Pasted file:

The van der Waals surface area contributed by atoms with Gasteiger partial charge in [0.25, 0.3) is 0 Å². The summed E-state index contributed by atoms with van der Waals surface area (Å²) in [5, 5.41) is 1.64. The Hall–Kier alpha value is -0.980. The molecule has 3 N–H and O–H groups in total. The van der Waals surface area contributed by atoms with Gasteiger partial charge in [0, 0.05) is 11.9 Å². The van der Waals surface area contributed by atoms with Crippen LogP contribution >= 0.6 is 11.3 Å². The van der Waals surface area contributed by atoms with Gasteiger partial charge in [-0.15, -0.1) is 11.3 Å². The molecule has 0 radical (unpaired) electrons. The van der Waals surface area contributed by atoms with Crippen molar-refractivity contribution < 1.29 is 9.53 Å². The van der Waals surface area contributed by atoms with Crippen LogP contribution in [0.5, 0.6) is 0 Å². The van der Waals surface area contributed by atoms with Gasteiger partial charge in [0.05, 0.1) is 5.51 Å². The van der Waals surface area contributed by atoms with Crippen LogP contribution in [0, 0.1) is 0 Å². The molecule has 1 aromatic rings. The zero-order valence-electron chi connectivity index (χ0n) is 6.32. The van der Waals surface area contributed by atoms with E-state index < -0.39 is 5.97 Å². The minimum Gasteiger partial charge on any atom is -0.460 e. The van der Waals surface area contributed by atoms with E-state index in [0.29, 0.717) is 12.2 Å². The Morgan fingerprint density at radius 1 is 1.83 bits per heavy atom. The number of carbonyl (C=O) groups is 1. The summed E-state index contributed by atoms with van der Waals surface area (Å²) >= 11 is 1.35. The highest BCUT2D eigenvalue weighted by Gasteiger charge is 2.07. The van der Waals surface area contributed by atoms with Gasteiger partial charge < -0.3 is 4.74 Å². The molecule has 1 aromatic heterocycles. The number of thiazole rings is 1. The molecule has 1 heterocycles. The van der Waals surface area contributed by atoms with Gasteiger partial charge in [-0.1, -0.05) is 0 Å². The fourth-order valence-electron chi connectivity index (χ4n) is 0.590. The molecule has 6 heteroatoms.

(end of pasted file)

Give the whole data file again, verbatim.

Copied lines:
The van der Waals surface area contributed by atoms with Gasteiger partial charge in [0.25, 0.3) is 0 Å². The summed E-state index contributed by atoms with van der Waals surface area (Å²) in [5, 5.41) is 1.64. The Hall–Kier alpha value is -0.980. The molecule has 3 N–H and O–H groups in total. The van der Waals surface area contributed by atoms with Gasteiger partial charge in [0, 0.05) is 11.9 Å². The van der Waals surface area contributed by atoms with Crippen LogP contribution >= 0.6 is 11.3 Å². The van der Waals surface area contributed by atoms with Gasteiger partial charge in [-0.15, -0.1) is 11.3 Å². The molecule has 0 radical (unpaired) electrons. The van der Waals surface area contributed by atoms with Crippen molar-refractivity contribution < 1.29 is 9.53 Å². The van der Waals surface area contributed by atoms with Crippen LogP contribution in [0.5, 0.6) is 0 Å². The van der Waals surface area contributed by atoms with Gasteiger partial charge in [0.05, 0.1) is 5.51 Å². The van der Waals surface area contributed by atoms with Crippen LogP contribution in [0, 0.1) is 0 Å². The molecule has 1 aromatic rings. The zero-order valence-electron chi connectivity index (χ0n) is 6.32. The van der Waals surface area contributed by atoms with E-state index < -0.39 is 5.97 Å². The minimum Gasteiger partial charge on any atom is -0.460 e. The van der Waals surface area contributed by atoms with E-state index in [0.29, 0.717) is 12.2 Å². The Morgan fingerprint density at radius 1 is 1.83 bits per heavy atom. The number of carbonyl (C=O) groups is 1. The summed E-state index contributed by atoms with van der Waals surface area (Å²) >= 11 is 1.35. The highest BCUT2D eigenvalue weighted by Gasteiger charge is 2.07. The van der Waals surface area contributed by atoms with Gasteiger partial charge < -0.3 is 4.74 Å². The molecule has 1 aromatic heterocycles. The number of thiazole rings is 1. The molecule has 1 heterocycles. The van der Waals surface area contributed by atoms with Gasteiger partial charge in [-0.1, -0.05) is 0 Å². The fourth-order valence-electron chi connectivity index (χ4n) is 0.590. The molecule has 6 heteroatoms.